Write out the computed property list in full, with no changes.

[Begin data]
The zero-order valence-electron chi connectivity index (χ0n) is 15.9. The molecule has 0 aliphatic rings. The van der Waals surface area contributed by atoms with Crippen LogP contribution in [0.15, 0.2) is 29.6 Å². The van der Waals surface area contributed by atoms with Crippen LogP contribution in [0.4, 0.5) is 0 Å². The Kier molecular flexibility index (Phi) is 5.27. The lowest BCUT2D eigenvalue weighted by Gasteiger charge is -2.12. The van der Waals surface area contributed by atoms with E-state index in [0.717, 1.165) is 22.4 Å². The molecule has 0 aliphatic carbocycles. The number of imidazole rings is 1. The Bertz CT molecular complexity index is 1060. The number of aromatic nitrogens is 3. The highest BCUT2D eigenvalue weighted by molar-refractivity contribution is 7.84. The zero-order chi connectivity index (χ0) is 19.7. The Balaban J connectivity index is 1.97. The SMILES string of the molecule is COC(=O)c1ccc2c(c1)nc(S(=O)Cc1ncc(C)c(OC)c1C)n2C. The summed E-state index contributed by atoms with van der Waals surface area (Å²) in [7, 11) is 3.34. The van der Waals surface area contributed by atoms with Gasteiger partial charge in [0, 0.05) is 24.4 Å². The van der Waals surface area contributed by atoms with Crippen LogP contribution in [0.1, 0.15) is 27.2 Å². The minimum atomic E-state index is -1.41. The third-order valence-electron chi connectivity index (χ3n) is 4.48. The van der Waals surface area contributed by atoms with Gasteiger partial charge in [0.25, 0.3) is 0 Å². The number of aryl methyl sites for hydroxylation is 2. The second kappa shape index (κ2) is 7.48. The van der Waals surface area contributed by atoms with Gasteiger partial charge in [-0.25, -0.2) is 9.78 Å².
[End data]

The zero-order valence-electron chi connectivity index (χ0n) is 15.9. The molecule has 0 aliphatic rings. The van der Waals surface area contributed by atoms with Crippen LogP contribution in [0.15, 0.2) is 29.6 Å². The van der Waals surface area contributed by atoms with Crippen LogP contribution in [0.4, 0.5) is 0 Å². The Kier molecular flexibility index (Phi) is 5.27. The lowest BCUT2D eigenvalue weighted by Gasteiger charge is -2.12. The van der Waals surface area contributed by atoms with E-state index in [0.717, 1.165) is 22.4 Å². The molecule has 0 aliphatic carbocycles. The number of imidazole rings is 1. The Bertz CT molecular complexity index is 1060. The number of aromatic nitrogens is 3. The highest BCUT2D eigenvalue weighted by molar-refractivity contribution is 7.84. The zero-order chi connectivity index (χ0) is 19.7. The Balaban J connectivity index is 1.97. The SMILES string of the molecule is COC(=O)c1ccc2c(c1)nc(S(=O)Cc1ncc(C)c(OC)c1C)n2C. The summed E-state index contributed by atoms with van der Waals surface area (Å²) in [7, 11) is 3.34. The van der Waals surface area contributed by atoms with Gasteiger partial charge in [0, 0.05) is 24.4 Å². The van der Waals surface area contributed by atoms with Crippen LogP contribution in [0.1, 0.15) is 27.2 Å². The minimum atomic E-state index is -1.41. The third-order valence-electron chi connectivity index (χ3n) is 4.48. The van der Waals surface area contributed by atoms with Gasteiger partial charge in [0.25, 0.3) is 0 Å². The number of aryl methyl sites for hydroxylation is 2. The second kappa shape index (κ2) is 7.48. The van der Waals surface area contributed by atoms with Gasteiger partial charge in [-0.25, -0.2) is 9.78 Å².